Now that's a lovely sight - flowers in mid-winter, wonderful on an ugly day. Actually it is the
picture closest to heather that I happen to have .
I'm doing that because my tea today, which comes from the Edinburgh Tea and Coffee Company is Heather Tea, a blend of African and Assam tea with a lot of dried heather blossoms. Heather is a beautiful sight in full bloom and I have often had a plant or two, just to keep in touch with that side of my family heritage. My husband often teases me about being a "mutt", but every army in Africa, the Middle East and Europe marched through southern Italy. I mean, how many blond, blue-eyed southern Italians do you know who also have a red beard? A touch Norse perhaps? Descended from Eric the Red?
Back to the tea. It is very pretty in the can, with all those flowers and smells just very faintly flowery. Mostly it is just very fresh tea. I brewed it for 3.5 minutes with boiling water and I must say, it is a hearty color. There is still that faint flowery scent, with just a touch of citrus. The taste is very "British" or should I say "Scottish"? A nice full, Assam/ African taste, somewhat milder than most, again with the citrus/flower teasers. It takes milk well, but I don't do sugar, so I don't know how that will affect it.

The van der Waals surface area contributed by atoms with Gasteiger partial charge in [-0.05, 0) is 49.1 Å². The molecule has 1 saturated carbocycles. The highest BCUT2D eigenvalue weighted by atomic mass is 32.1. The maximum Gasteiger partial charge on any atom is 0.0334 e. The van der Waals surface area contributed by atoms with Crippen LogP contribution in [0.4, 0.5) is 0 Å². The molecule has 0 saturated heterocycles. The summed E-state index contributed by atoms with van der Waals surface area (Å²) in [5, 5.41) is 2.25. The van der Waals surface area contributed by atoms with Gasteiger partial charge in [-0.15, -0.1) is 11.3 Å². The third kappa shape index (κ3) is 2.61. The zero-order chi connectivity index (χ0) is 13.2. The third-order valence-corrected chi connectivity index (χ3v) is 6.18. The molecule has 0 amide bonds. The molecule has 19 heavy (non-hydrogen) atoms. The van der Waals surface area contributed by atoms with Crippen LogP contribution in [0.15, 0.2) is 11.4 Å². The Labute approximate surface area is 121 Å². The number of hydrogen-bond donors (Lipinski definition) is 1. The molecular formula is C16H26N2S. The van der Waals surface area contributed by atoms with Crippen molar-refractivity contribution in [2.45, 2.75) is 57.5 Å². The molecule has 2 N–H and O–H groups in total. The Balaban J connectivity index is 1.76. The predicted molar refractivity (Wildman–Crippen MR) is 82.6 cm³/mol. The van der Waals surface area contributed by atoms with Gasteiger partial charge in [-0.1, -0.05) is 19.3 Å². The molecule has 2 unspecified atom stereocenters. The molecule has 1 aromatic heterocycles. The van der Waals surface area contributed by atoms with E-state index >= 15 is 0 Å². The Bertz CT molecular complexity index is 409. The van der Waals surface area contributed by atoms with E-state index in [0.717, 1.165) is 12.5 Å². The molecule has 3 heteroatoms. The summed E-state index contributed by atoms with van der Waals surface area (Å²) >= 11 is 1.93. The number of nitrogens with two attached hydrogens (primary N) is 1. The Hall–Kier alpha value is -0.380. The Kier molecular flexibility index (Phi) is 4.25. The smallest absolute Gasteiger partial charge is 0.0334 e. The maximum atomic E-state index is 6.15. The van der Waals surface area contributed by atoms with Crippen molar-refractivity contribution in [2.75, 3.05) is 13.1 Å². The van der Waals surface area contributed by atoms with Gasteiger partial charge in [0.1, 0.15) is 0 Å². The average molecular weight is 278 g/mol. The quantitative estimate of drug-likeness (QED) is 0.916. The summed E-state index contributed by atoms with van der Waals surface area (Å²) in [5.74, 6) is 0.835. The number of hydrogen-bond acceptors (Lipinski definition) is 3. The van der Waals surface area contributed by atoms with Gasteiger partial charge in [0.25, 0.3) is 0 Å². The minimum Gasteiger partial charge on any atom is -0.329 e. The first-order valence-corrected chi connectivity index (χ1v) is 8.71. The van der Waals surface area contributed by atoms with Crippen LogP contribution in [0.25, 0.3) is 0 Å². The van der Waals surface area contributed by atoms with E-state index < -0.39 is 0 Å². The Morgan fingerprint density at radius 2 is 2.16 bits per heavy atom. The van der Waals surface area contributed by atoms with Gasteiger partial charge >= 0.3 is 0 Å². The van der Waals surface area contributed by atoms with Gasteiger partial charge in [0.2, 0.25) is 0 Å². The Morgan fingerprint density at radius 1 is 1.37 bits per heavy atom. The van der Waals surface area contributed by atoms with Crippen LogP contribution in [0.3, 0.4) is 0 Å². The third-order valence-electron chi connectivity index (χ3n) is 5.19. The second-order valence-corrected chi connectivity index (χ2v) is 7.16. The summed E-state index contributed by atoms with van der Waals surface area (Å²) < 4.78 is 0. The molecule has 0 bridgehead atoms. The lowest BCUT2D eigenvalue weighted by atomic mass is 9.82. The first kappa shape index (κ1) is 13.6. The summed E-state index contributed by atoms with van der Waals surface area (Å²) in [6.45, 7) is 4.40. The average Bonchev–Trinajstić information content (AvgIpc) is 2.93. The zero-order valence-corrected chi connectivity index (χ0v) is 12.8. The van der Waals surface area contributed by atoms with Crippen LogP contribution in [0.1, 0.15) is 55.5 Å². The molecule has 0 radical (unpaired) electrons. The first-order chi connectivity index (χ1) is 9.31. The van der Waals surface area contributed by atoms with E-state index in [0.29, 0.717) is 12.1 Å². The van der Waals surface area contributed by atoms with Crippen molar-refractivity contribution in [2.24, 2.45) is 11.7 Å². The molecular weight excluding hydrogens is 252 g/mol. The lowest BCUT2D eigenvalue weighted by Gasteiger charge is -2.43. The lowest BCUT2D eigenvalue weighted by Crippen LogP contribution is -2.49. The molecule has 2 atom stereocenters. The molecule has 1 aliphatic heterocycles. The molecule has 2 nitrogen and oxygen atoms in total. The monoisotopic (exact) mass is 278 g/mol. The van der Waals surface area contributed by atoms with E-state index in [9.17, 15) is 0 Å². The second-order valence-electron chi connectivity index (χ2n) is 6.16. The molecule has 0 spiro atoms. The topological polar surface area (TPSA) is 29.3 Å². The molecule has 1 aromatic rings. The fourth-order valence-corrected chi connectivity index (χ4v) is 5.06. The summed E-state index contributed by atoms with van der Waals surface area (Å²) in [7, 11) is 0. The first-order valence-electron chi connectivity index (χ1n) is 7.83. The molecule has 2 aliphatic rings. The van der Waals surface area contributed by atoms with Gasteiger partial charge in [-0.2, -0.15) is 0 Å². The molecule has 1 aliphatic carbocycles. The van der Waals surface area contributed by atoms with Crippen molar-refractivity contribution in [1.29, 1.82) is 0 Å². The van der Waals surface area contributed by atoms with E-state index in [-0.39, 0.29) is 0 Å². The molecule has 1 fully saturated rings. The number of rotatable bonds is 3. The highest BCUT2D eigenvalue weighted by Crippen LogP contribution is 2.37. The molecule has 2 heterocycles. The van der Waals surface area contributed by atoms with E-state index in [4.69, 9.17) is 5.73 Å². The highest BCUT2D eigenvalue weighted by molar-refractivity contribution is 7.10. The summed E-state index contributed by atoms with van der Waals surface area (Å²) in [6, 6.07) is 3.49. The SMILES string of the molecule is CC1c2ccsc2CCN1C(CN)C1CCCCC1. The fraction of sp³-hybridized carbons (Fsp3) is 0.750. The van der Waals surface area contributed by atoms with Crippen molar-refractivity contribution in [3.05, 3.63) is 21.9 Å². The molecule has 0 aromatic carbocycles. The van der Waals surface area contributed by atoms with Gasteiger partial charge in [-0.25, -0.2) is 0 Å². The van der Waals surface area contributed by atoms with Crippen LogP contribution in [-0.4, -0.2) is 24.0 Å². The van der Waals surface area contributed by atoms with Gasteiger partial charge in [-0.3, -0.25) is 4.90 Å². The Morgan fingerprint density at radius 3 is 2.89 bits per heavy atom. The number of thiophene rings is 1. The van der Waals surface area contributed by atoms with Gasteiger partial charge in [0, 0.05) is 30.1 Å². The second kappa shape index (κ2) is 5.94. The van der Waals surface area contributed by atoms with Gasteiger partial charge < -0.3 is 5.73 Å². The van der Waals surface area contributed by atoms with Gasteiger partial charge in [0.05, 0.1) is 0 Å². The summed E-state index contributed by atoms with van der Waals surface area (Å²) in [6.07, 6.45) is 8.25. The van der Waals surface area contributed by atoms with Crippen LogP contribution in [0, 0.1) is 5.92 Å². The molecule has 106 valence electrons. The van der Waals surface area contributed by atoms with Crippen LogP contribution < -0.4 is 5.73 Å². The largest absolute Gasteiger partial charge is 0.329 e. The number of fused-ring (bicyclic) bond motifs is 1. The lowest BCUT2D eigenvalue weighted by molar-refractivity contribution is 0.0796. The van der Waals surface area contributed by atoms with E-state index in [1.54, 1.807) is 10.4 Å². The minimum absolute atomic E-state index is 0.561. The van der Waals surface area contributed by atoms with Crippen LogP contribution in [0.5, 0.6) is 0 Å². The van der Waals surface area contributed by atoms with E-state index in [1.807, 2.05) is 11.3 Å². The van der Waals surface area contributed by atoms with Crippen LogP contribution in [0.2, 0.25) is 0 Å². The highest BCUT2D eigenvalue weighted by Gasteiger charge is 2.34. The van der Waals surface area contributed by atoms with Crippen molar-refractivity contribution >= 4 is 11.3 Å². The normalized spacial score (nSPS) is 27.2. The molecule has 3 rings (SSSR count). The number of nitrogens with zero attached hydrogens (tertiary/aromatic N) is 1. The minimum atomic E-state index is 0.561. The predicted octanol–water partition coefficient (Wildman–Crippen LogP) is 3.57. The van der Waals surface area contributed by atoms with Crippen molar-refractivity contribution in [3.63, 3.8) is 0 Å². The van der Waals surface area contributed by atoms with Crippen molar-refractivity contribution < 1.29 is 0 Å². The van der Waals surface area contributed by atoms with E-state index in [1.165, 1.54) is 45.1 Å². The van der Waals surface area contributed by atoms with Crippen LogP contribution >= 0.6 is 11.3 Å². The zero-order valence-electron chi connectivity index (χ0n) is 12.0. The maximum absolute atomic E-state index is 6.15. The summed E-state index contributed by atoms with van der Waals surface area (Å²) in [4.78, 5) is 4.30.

I made a very nice Asian style soup last night that I will probably use as a first course for Christmas. It is about half and half chicken and beef broth, about 1 quart total, with a lot of chopped ginger and a good slug of garlic. One thinly sliced onion that was cut in half, a handful of thin sliced shitake mushrooms, two julienned carrots, 3 inches of julienned daikon radish, some practically embryonic bok choy and left over shredded pork. Cook until the veggies are done. Add soy sauce or mirin to taste. Or both. For Christmas, I won't put any meat in it. If the veggies were a bit smaller, I might use it for a tea party. It takes only as long as you need to cut up the veggies and have them cook, maybe 30 minutes, if you're a medium speed cutter. If you can't find baby bok choy at an Asian market, use spinach or julienned pea pods.
I'm sorry I can't give more specific directions, but unless something is new or a particularly good recipe, that is mostly how I cook. It's a bit risky, but then I feel very smart when something really works.